The Generations of War without the Jargonon August 7, 2007 at 12:00 am
Since the emergence of the modern warfare, four “generations of warfare” have been identified. The first generation, or 1GW, emphasizes concentration-of-soldiers. The most famous 1GW was the Napoleonic Wars, where the commander who could throw the most soldiers at the decisive point would in the war. The second generation, or 2GW, emphasizes concentration-of-force. The most famous 2GW was the western front of World War I, where the force that could concentrate the most artillery and explosive power at one point could win the day. Both 1GW and 2GW are made possible by reducing your fog of war, so that you know where your soldiers (1GW) or artillery (2GW) should go.
The third generation, or 3GW, emphasizes maneuver. The most famous 3GW was the German Blitz against France in 1940, where the force that could break through and carry the commander’s intent would win the day. The fourth generation, or 4GW, emphasis networks. The most famous 4GW were the Communist insurgencies in Asia, where the force that could alienate the population from the other side through unconventional means would prevail in the end. Both 3GW and 4GW are made possible by maximizing your enemy’s fog of war, so he is unable to properly command his troops (3GW) or rely on his population (4GW).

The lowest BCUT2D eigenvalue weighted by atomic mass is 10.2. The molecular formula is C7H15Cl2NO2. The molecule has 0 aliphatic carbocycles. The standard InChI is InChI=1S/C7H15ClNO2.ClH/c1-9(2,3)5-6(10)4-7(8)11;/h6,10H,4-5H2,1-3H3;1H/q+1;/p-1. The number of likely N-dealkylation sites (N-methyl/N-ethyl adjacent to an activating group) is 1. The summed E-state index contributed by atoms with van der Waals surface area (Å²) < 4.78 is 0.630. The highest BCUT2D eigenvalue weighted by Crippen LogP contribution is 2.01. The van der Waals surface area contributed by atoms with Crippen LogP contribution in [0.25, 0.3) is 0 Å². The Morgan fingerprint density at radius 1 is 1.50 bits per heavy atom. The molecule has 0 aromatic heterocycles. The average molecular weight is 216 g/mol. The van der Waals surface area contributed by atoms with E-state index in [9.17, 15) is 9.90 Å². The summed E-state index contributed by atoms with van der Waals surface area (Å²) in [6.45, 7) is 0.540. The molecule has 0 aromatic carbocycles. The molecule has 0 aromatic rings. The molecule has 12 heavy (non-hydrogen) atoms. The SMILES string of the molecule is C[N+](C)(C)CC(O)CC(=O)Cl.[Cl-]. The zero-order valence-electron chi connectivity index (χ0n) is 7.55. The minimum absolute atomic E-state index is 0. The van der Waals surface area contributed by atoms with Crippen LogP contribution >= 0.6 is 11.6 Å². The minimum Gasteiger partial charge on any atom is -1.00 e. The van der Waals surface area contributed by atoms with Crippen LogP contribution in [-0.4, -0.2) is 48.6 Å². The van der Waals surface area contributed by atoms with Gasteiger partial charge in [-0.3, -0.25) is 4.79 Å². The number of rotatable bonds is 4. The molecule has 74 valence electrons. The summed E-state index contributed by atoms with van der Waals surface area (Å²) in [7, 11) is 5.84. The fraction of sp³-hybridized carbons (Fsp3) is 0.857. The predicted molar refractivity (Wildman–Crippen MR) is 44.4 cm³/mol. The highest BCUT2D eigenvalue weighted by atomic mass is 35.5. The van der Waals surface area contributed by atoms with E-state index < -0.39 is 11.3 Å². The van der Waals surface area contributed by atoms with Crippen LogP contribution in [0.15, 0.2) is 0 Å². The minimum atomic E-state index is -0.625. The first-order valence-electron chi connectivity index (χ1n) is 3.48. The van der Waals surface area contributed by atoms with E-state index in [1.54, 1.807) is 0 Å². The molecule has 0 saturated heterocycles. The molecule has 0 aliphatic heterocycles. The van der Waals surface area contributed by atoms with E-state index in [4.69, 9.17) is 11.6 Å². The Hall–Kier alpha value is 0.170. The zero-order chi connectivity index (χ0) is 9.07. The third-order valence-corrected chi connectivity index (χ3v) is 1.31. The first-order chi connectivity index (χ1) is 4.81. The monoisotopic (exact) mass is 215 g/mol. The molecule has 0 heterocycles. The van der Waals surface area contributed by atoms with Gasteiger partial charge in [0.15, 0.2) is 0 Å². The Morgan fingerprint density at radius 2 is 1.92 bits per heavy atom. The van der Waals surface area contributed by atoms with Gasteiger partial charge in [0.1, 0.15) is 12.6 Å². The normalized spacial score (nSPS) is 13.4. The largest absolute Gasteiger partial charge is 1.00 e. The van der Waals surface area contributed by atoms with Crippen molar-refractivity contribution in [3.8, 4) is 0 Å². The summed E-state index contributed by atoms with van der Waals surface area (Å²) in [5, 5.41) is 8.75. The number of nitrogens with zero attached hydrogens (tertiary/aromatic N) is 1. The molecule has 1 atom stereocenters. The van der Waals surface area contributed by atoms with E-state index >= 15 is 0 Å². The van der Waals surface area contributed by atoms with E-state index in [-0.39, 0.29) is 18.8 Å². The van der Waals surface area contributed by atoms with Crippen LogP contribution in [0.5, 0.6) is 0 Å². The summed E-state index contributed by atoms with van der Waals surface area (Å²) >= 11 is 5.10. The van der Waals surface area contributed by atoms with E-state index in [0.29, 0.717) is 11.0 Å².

The fifth generation of modern warfare, or 5GW, is more speculative. It is assumed that as each generation of modern warfare “goes deeper” into the enemy’s social thinking (from where he concentrates soldiers, to where he prepares for an artillery barrage, to how he springs back from a blitz that seems to come from everywhere, to what he does when faced with insurgents who kill the tax collector), 5GW will go deeper yet. As each higher generation of war looks less like “traditional” war than the generation before it, it has been argued that 5GW will not even appear to be a “war” at all…